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[Marbling] Aluminum Toxicity

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  • irisnevins
    Thanks for this! I have made it thus far, at 51, and marbling half my life, as my main job. My immune system is somehow great, I cannot seem to ever catch a
    Message 1 of 3 , Sep 16, 2003
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      Thanks for this! I have made it thus far, at 51, and marbling half my life,
      as my main job. My immune system is somehow great, I cannot seem to ever
      catch a cold even when all others around me are dripping and sneezing, so
      maybe I am just lucky or maybe the amounts of alum we use in marbling just
      is not in the danger zone.

      There are many of these metals occuring in "natural" foods and water.....I
      don't see how we can avoid them all, still don't recommend "slurping"
      though.....this is such a funny image I giggle every time I think of it!


      Message text written by INTERNET:Marbling@yahoogroups.com
      Aluminum, and especially aluminum sulfate, is present in so many every day
      items: fluoridated tap water, many cosmetics, foil, baking powder,
      septic pencils for cuts when shaving, just to name a few. Baking a potato
      in aluminum foil, or boiling water in an aluminum pot for ten minutes (like
      preparing water for pasta) will add an incredible amount of aluminum
      to the body. As Iris mentioned, the preferred alum is aluminum sulfate.
      However potassium aluminum sulfate and ammonium aluminum sulfate are
      sometimes sold as a marbling mordant. Check the packaging or ask when
      purchasing. All of them are potentially toxic.

      Don Guyot's original recipe for 6T alum. sulfate to one gal. water has not
      worked for me for many years. I too, am assuming it's the powerful calcium
      carbonate now added to commercially made papers. This is because the paper
      industry's biggest customer is the commercial printing industry, purchasing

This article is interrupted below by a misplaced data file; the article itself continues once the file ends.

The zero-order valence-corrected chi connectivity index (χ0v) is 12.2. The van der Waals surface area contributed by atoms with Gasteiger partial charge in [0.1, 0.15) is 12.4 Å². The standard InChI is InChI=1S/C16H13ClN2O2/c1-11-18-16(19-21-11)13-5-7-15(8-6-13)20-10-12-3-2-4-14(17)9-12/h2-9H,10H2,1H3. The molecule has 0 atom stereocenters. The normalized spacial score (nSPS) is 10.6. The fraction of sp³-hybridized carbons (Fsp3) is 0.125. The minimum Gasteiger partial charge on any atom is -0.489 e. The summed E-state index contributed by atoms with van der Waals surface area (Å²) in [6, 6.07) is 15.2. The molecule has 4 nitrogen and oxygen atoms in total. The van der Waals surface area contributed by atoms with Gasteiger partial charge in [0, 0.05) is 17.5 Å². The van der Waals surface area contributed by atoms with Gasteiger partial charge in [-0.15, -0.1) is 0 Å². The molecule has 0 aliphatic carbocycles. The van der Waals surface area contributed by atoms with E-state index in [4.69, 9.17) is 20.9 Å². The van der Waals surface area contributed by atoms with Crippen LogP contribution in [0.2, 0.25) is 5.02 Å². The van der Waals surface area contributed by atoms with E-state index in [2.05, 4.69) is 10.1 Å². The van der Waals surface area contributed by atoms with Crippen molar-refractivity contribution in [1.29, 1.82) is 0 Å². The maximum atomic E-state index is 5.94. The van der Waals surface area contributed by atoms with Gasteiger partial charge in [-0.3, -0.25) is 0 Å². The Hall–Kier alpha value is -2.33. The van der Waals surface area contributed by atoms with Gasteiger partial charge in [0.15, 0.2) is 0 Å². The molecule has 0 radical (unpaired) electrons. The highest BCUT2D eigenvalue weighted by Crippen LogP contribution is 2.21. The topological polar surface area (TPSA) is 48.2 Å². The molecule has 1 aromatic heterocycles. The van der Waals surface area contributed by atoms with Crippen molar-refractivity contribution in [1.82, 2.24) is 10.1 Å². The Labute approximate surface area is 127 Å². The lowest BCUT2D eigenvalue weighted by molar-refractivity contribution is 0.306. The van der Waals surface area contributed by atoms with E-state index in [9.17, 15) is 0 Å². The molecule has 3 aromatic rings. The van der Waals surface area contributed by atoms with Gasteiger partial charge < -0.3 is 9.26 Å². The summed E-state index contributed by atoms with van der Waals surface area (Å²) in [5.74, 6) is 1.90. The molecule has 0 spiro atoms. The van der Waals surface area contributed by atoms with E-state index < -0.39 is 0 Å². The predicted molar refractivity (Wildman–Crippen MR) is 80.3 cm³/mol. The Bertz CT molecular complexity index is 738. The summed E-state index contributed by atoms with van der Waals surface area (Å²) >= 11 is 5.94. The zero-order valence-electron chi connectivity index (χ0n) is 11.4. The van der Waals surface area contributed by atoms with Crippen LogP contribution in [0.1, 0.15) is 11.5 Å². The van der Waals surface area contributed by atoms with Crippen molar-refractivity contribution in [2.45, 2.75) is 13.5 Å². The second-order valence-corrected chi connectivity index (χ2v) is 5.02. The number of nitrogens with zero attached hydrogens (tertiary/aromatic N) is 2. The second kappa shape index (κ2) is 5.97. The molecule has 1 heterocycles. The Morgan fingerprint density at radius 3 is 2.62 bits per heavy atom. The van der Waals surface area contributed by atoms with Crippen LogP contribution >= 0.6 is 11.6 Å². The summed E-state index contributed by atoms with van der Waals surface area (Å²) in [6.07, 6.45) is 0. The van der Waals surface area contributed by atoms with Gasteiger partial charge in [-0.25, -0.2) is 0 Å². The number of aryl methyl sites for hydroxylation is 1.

tons of paper per day. The cc helps inks from the presses adhere to paper
      and not smear the print as the papers pass through them with the speed of
      light, and they dry quicker. Now there is mass digital printing and the
      formulas are being changed again. Soon all commercial papers will have some
      coating or other on the surface to add to the woes of marblers.

      Strathmore still makes a decent fine art cotton drawing paper in full
      sheets and large pads with the weight of Classic Laid, available in some
      material stores. They also make a full sheet commercial 20% cotton writing
      paper (available through paper reps) that works very well with acrylic
      pigments and inks. (It does have Strathmore's repetitive "water marks
      which seem to not show once marbled.) One drawback is they curl when
      drying. Once under press boards for about twelve hours it goes away.
      I've not found these to be a great problem with run off. However, I use
      distilled, non sodium water to make my alum solutions as per manufacturer's
      directions on the alum. Because I marbled with acrylics on wood for years,
      this particular solution is the strongest I've ever used: 12T to 1 gal + 1
      cup of distilled water. The strength helps negate the resins which
      sometimes cause splotches when marbled. I'm sure other wood marblers have
      different formulas, but this one works for me, especially with long lengths
      of molding.

      My tap water is highly fluoridated. Sometimes I can smell it as it pours
      from the studio faucet! I mention this because an alum solution made with
      this type of water already has an aluminum sulfate content and may
      drastically change the ratio of a recipe made with it. Just some hints,
      hope they help. Also, I've never used gloves or a mask...probably half
      by now and have pickled myself for prosperity! My marbling days are few
      far between lately.<
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